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Migration Advisory Committee Report puts pressure on Government to improve social care workers pay a

The recent report by the Migration Advisory Committee spells out to the Government in no uncertain terms that the recruitment of social care workers will not substantially improve until the issue of minimum pay and conditions is addressed.

Professor Brian Bell, chairman of the committee said: “The Migration Advisory Committee has put forward 19 recommendations which will help alleviate the challenges facing the social care sector. But we are clear that immigration cannot be a silver bullet to solve the fundamental challenges the sector faces. These challenges result from years of underfunding which predate and dwarf any immigration related factors.

We are in no doubt that the single most important factor that underlies almost all the workforce problems in social care arise as a result of the persistent underfunding of the care sector by successive Governments. It is not for us to advise on either the appropriate level of funding for social care nor on the method of financing such funding. However, one cannot seriously address the workforce issues in social care unless pay is improved; this is essential to boosting recruitment and improving retention.

Why should the pay of social care workers be linked to the National Minimum Wage?

The report suggests that there is no reason why the pay of care workers should rise only when the National Living Wage rises; indeed, there are clear reasons why relying on NLW uplifts will not address the recruitment and retention difficulties. What is needed is a minimum pay rate for care workers that is fully funded by Government and is above the NLW.

Both the Scottish and Welsh Governments have implemented a mandatory hourly wage for care workers above the statutory minimum. Higher pay across the rest of the UK is a prerequisite to attract and retain workers in social care. We therefore recommend that the Government introduces a fully funded minimum rate of pay for care workers in England that is above the NLW, where care is being provided through public funds. As a minimum starting point, we would recommend a level of £10.50 per hour to be implemented immediately.

We would also strongly emphasise that an increase of this magnitude is not enough to address the issues presented by low pay in the sector and urge the Government to go significantly further as quickly as possible. In addition, differentials across the workforce must increase and the pay premium historically afforded to social care workers over other jobs must be reinstated to increase attractiveness and fairly reward employees for the unique nature of their work – increases to the NLW simply do not solve the issue.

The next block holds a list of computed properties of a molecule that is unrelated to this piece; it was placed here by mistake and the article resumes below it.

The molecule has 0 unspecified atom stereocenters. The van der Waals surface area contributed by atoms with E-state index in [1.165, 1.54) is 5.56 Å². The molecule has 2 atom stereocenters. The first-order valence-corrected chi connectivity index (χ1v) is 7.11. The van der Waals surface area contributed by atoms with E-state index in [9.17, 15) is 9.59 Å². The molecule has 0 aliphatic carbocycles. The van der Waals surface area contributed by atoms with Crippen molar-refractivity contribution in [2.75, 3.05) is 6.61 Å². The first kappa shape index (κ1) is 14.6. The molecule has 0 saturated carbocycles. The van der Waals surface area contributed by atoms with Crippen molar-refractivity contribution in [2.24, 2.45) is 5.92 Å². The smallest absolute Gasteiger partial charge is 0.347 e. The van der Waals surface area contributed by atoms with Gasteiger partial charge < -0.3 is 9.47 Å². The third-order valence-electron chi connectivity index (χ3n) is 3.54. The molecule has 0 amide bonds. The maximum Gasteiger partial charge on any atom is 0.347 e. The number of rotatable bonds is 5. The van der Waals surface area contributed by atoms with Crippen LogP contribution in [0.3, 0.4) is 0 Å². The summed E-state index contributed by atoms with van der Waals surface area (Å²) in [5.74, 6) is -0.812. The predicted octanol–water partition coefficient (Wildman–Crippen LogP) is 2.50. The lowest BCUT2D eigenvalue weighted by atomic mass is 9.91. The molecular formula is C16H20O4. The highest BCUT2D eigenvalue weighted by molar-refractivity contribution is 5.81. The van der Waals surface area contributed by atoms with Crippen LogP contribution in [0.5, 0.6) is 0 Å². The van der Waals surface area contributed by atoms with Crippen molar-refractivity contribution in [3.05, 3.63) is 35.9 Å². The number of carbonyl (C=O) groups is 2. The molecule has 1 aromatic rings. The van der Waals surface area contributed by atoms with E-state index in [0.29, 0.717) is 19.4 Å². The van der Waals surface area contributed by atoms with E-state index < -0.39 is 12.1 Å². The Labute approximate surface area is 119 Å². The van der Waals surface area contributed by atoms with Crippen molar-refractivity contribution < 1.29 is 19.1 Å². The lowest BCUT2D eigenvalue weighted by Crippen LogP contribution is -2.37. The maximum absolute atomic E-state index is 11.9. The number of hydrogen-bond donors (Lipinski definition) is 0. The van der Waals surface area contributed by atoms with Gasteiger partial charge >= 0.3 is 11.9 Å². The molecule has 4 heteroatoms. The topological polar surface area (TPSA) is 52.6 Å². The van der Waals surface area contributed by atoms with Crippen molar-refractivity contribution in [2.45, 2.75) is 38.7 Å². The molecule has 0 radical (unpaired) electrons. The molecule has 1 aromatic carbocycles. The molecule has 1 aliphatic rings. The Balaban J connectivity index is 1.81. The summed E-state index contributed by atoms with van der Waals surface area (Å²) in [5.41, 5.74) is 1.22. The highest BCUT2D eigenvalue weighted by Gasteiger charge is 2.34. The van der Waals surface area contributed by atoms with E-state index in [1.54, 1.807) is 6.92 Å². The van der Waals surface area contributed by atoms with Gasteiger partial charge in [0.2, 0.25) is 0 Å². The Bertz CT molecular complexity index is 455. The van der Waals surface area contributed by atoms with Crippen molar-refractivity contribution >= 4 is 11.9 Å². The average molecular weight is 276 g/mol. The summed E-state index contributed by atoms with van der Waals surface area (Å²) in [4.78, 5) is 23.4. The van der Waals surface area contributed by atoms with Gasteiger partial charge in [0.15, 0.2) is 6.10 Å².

Independent pay review

Vic Rayner OBE, CEO of NCF and member of the social care expert advisory supporting the MAC with this work, said: “While a focus on the minimum pay for care workers in this report is a helpful contribution to this issue, the NCF has consistently called for an independent pay review for social care, which involves employers, commissioners, and employee representatives with a view to implementing a new career-based pay and reward structure which is comparable with the NHS and equivalent sectors and fully-funded by central government.”

Dr Rhidian Hughes, Chief Executive of the Voluntary Organisations Disability Group (VODG), said: “The Migration Advisory Committee’s report offers a further wake up call for government. The Voluntary Organisations Disability Group backs the Committee’s recommendation to fully fund a rate of social care pay above the National Living Wage. A fully funded £10.50 per hour social care rate would be a good start, but we know the true value of care work is much more. We need to be ambitious in rewarding talent for much needed social care.”

Summary

The Migration Advisory Committee Report puts further pressure on the Government to improve the pay and conditions of social care workers. Despite migration being the main role of the committee, it was felt prudent to draw the attention of the Government to the central issue facing social care that of improved pay for its workers.

As the Committee so rightly pointed out, why is the Government dragging its heels on this, when both the Scottish and Welsh Governments have implemented a mandatory hourly wage for social care workers.

Immigration may help to alleviate the situation, but it will not bring about the fundamental change required to recruit the number of staff needed to an industry that is crying out for better pay and conditions for its workers.

Albert Cook BA, MA & Fellow Charted Quality Institute Managing Director Bettal Quality Consultancy

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